(Manmade) snow is for fighting over

  • Snowmaking begins in early November at Sipapu in northern New Mexico. The resort diverts 5.9 million gallons of water annually from the Rio Pueblo to support the effort; it's trying for 114 million gallons more.

    Chris Haugen, Free Lunch Photography, courtesy Sipapu Ski and Summer Resort
 

Sipapu Ski and Summer Resort is tucked into a narrow valley above the northern New Mexico village of Peñasco. As ski areas go, it's minuscule, with less than 5 percent of the skiable acreage of Vail. Yet Sipapu has built a reputation by consistently being the first resort in New Mexico to open for the season in mid-November.

Nature, however, doesn't always cooperate by delivering snow in time, so Sipapu depends on manmade snow. "The pressure is to get it open, and snowmaking is our insurance," says John Paul Bradley, Sipapu's manager, who sports a scruffy beard and spends nearly every waking moment during the early season tending to snow guns. The guns blast a mixture of compressed air and water over the slopes, and the droplets freeze when the temperature's low enough and humidity's right. This fall, the resort spent $80,000 -- a substantial investment for such a small ski area -- installing new equipment to make its snowmaking more productive. But more snowmaking requires more water, which requires finding and buying rights to that water.

Sipapu currently can divert some 5.9 million gallons each year from the Rio Pueblo, a tributary to the Rio Grande. That's barely enough to get the mountain ready for Christmas during snowless winters, says Bradley. So, like many Western ski areas, Sipapu is now hunting vigorously for more. Last September, the resort filed an application with the state asking for 350 acre-feet, or about 114 million gallons, of additional water rights on the Rio Pueblo.

Sipapu plans to offset the added diversion with water bought at auction from the Jicarilla Apache Tribe. But there's a catch: That water originates in the San Juan River Basin, is diverted through a tunnel under the Continental Divide and put into the Chama River where it finally enters the Rio Grande. That means the transfer would result in a net loss for the Rio Pueblo for 25 miles, from the ski area to the river's confluence with the Rio Grande.

Robert Templeton is a commissioner on an acequia (irrigation ditch) downstream from Sipapu. Templeton acknowledges the ski resort's local economic benefits, but he also doesn't want to see the environment sacrificed for more ticket sales. While the manmade snow eventually melts back into the watershed, Templeton says additional runoff in the spring does nothing to make up for diversions done in late fall when the river is at its lowest.

In the last 40 years, Templeton has seen the watershed struggle with an increasingly arid climate: Irrigators have to ration longer into the growing season, domestic wells have gone dry, and many are worried about the overall ecological health of a river that sometimes shrinks to a trickle. During dry years -- like the last two -- a big diversion by Sipapu could force a showdown between water-rights holders up and down the river. "We're looking at a dwindling resource, and there are going to have to be difficult questions asked," Templeton says. "I think we're coming to a time where push is coming to shove."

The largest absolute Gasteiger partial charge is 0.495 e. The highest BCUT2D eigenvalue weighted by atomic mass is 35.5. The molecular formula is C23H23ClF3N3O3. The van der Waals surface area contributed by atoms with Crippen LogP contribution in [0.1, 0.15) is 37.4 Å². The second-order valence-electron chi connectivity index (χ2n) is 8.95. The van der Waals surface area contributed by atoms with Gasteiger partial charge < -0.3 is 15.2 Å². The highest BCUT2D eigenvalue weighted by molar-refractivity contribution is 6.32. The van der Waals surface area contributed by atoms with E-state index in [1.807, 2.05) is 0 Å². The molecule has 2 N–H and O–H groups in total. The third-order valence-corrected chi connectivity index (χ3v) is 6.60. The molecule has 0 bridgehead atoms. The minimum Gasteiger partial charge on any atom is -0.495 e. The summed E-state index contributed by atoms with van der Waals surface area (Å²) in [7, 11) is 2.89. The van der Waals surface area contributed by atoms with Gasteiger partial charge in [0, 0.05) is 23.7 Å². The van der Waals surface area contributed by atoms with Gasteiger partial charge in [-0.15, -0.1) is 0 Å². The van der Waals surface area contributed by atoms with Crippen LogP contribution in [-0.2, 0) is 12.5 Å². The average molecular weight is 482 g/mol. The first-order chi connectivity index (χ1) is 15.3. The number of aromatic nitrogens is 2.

Region-wide water stockpiling of this sort has raised questions about whether ski areas are assuming too much clout in an ever-drying region –– especially as it becomes obvious that increased snowmaking is only a temporary solution in a warming climate.

In December, the ski industry won a major fight against the U.S. Forest Service when a judge struck down a provision that would have taken water rights away from resorts that operate on national forests and given them to the federal government. The Forest Service, which wants to keep water tied to public lands, fears that ski areas may start selling off their water rights if that becomes more profitable than the ski business itself.

It's not a far-fetched scenario. "We're getting kind of to the edge," says Glenn Porzak, a Boulder, Colo., attorney who supported the ski areas against the Forest Service. Porzak says that most competing water users have so far been able to compromise, but it's getting harder. Water rights are an increasingly scarce and valuable commodity, and interstate water allocations are stretched to their limits.

Some resorts are trying novel methods to solve the problem. Heavenly Ski Resort in California has computerized its snowmaking operations, making them more efficient by allowing crews to remotely turn on snow guns instantly, and only when conditions are optimal. Loveland Ski Area in Colorado captures manmade snow as it melts and stores it in an offsite reservoir to be reused in future snowmaking.

Other methods have been more controversial. This season, Arizona Snowbowl near Flagstaff began using treated effluent from the city's wastewater plant for snowmaking on a mountain considered sacred by several Native American tribes. The resort calls the approach an "environmentally and economically responsible decision," but it prompted fierce protests and lawsuits from environmentalists and tribes.

If the ominous predictions of climate change prove accurate, ski towns will likely see more of this kind of friction. It may come down to a painful choice: Keep the snow on the ski slopes, or have water in your faucets and irrigation ditches.

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Climate change turns an already troubled ski industry on its head
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